Finally, we do not question that anyone in possession of the site--whether it is Kovacs or another in the event the receivership is liquidated and the trustee abandons the property, or a vendee from the receiver or the bankruptcy trustee--must comply with the environmental laws of the State of Ohio. Plainly, that person or firm may not maintain a nuisance, pollute the waters of the State, or refuse to remove the source of such conditions. As the case comes to us, however, Kovacs has been dispossessed and the State seeks to enforce his cleanup obligation by a money judgment.


Id. at 711.


In this case, Cournoyer has not been dispossessed from his property. There is no money judgment involved. The Town is not seeking money from Cournoyer to clean up the site; it seeks to do what Cournoyer has adamantly refused to do, remove the used truck parts from the land. And, as the district court pointed out, Cournoyer's estate will receive the proceeds of the sale of the inventory, less costs of removal and sale. Both the debtor and the creditors will be protected insofar as possible under the circumstances. This case is, therefore, unlike Ohio v. Kovacs, and that decision poses no bar to treating the Town's action here as the exercise of a regulatory power that is exempted under Sec. 362(b)(4) and (5) from the automatic stay provisions of Sec. 362(a).


In fact, the circumstances here are similar to those of a Third Circuit case commented on by the Supreme Court in Kovacs. In Penn Terra Limited v. Department of Environmental Resources, Commonwealth of Pennsylvania, 733 F.2d 267 (3d Cir.1984), the court considered a conflict between the automatic stay provision of Sec. 362(a) and an ongoing attempt by the state to enforce its environmental laws. The court held that the automatic stay provision of the Code "should, whenever possible, be read in favor of the States." Id. at 273. It found that the action of the state environmental agency fell squarely within Pennsylvania's police and regulatory powers. Id. at 274. The court rejected the argument that a state effort to force a debtor to clean up his waste was, in essence, a money judgment. It focused on the nature of the remedy sought, pointing out that the State did not seek money or damages but rather an injunction to restore the environment and prevent future harm to it. The court concluded that since the state action was an equitable action to prevent future harm and not a money judgment, the automatic stay provision of Sec. 362(a) was not applicable. Id. at 277-79. The Supreme Court's comment on Penn Terra is important:


11. The State relies on Penn Terra, Ltd. v. Department of Environmental Resources, 733 F.2d 267 (CA3 1984). There, the Court of Appeals for the Third Circuit held that the automatic stay provision of 11 U.S.C. Sec. 362 did not apply to the State's seeking an injunction against a bankrupt to require compliance with the environmental laws. This was held to be an effort to enforce the police power statutes of the State, not a suit to enforce a money judgment. But in that case, there had been no appointment of a receiver who had the duty to comply with the state law and who was seeking money from the bankrupt. The automatic stay provision does not apply to suits to enforce the regulatory statutes of the State, but the enforcement of such a judgment by seeking money from the bankrupt--what the Court of Appeals for the Sixth Circuit concluded was involved in this case--is another matter.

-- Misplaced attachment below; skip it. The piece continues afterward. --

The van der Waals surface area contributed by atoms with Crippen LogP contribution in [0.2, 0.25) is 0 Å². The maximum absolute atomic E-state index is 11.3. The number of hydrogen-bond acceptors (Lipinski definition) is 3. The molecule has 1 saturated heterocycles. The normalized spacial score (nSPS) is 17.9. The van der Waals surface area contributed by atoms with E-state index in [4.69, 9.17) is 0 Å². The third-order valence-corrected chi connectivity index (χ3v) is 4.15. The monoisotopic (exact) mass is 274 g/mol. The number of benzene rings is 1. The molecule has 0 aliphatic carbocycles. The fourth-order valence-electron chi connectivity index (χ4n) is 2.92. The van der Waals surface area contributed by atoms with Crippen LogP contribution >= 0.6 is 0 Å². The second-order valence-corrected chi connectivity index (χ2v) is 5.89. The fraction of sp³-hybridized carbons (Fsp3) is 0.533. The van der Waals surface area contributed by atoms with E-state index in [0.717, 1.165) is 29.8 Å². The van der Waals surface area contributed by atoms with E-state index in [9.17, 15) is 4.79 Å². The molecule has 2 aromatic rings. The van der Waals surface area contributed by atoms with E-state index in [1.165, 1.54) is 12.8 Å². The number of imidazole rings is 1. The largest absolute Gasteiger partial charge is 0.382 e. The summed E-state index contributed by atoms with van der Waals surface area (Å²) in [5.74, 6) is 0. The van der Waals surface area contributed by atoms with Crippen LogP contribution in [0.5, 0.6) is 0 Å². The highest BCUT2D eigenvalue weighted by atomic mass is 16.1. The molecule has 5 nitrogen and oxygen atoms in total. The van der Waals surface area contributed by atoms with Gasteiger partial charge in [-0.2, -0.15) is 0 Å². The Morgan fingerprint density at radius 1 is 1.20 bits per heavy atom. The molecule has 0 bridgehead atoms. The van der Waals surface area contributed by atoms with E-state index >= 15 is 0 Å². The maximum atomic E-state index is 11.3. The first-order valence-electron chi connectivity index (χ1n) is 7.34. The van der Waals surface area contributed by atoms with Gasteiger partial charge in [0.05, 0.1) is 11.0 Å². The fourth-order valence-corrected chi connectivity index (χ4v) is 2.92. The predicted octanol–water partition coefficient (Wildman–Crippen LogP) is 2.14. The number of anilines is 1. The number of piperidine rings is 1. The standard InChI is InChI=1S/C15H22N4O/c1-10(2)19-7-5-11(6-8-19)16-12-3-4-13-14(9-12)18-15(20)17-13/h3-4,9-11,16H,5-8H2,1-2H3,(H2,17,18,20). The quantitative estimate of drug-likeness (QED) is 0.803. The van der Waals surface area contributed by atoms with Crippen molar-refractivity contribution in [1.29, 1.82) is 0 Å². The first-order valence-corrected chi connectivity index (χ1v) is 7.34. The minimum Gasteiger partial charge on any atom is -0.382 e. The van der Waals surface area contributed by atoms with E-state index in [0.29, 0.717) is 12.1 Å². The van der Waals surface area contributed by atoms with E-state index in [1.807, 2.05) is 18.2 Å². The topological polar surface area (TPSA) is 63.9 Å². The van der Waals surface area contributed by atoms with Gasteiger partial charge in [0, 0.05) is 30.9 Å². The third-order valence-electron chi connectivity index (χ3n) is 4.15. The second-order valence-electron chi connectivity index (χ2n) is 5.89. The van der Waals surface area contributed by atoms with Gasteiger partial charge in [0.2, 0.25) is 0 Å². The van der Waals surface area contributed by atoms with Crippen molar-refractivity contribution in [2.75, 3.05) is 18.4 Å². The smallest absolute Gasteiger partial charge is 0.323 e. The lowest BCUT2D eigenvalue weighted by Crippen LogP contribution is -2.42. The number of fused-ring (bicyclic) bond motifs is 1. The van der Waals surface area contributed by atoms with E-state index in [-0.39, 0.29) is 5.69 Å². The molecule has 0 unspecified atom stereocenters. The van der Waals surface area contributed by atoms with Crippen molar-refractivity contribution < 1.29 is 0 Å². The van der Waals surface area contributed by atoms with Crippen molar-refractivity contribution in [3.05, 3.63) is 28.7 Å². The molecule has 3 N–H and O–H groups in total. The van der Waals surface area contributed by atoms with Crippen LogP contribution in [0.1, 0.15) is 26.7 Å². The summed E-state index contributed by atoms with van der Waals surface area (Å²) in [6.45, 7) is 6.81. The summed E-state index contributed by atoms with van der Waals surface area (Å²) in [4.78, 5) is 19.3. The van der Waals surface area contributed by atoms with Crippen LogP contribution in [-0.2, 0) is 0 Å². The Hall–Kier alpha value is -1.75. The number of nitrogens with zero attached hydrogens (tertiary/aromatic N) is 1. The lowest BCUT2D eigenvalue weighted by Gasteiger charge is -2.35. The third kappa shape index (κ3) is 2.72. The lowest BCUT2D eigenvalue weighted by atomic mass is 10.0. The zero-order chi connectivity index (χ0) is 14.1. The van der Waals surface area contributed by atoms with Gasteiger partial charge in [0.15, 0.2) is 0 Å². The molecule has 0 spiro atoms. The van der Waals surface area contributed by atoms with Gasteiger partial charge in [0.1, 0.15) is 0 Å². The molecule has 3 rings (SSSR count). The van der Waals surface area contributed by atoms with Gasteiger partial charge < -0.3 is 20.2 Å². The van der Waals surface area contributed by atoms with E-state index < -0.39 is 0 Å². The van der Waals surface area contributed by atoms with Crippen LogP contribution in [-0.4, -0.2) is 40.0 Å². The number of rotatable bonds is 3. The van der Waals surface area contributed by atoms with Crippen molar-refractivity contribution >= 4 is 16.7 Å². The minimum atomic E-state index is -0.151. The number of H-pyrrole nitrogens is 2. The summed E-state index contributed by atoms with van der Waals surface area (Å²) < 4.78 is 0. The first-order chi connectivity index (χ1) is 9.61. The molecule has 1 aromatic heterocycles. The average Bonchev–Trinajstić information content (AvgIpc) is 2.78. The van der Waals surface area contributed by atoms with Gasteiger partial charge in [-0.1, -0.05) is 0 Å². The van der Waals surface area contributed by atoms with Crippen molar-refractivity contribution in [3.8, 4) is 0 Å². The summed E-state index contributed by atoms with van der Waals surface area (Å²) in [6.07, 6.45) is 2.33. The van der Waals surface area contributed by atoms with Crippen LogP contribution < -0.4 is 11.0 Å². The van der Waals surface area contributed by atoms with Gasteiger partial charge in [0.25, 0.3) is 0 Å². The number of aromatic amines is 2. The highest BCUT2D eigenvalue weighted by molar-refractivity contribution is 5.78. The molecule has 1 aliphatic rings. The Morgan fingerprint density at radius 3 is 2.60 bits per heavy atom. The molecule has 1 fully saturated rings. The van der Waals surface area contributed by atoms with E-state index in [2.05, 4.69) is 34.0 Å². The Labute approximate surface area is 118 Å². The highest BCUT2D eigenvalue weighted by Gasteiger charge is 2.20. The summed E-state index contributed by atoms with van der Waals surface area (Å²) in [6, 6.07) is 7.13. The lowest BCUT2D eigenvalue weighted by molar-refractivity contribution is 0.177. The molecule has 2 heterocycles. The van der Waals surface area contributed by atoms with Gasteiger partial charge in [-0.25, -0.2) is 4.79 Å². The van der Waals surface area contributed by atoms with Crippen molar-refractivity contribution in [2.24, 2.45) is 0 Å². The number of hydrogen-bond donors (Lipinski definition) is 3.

Ohio v. Kovacs, 105 S.Ct. at 711 n. 11 (emphasis added).


Moreover, a finding that the zoning power is a "police or regulatory power" under Secs. 362(b)(4) and (5) is consistent with other case law on the nature of governmental action that falls within those sections. For example, the Second Circuit simply assumed that zoning enforcement is such a power. In Matter of National Hospital and Institutional Builders, 658 F.2d 39, 44 (2d Cir.1981), cert. denied, 454 U.S. 1149, 102 S.Ct. 1014, 71 L.Ed.2d 303 (1982), the court remanded for a determination of whether there was bad faith enforcement of the zoning law by the City. If there was, then the City's motion for relief from the application of the automatic stay was to be denied.


An oft cited case is State of Missouri v. United States Bankruptcy Court for the E.D. of Arkansas, 647 F.2d 768 (8th Cir.1981), cert. denied, 454 U.S. 1162, 102 S.Ct. 1035, 71 L.Ed.2d 318 (1982). The question was whether the automatic stay prevailed over a Missouri law empowering the State to operate and liquidate insolvent grain warehouses. The court found that the state's grain laws, "although regulatory in nature, primarily relate to the protection of the pecuniary interest in the debtor's property and not to matters of public safety and health," and thus did not fall within the Sec. 362(b)(4) exemption of the automatic stay. Id. at 776. This strongly suggests that regulatory action, not pecuniary in nature, concerning public safety and health would be exempt from the automatic stay.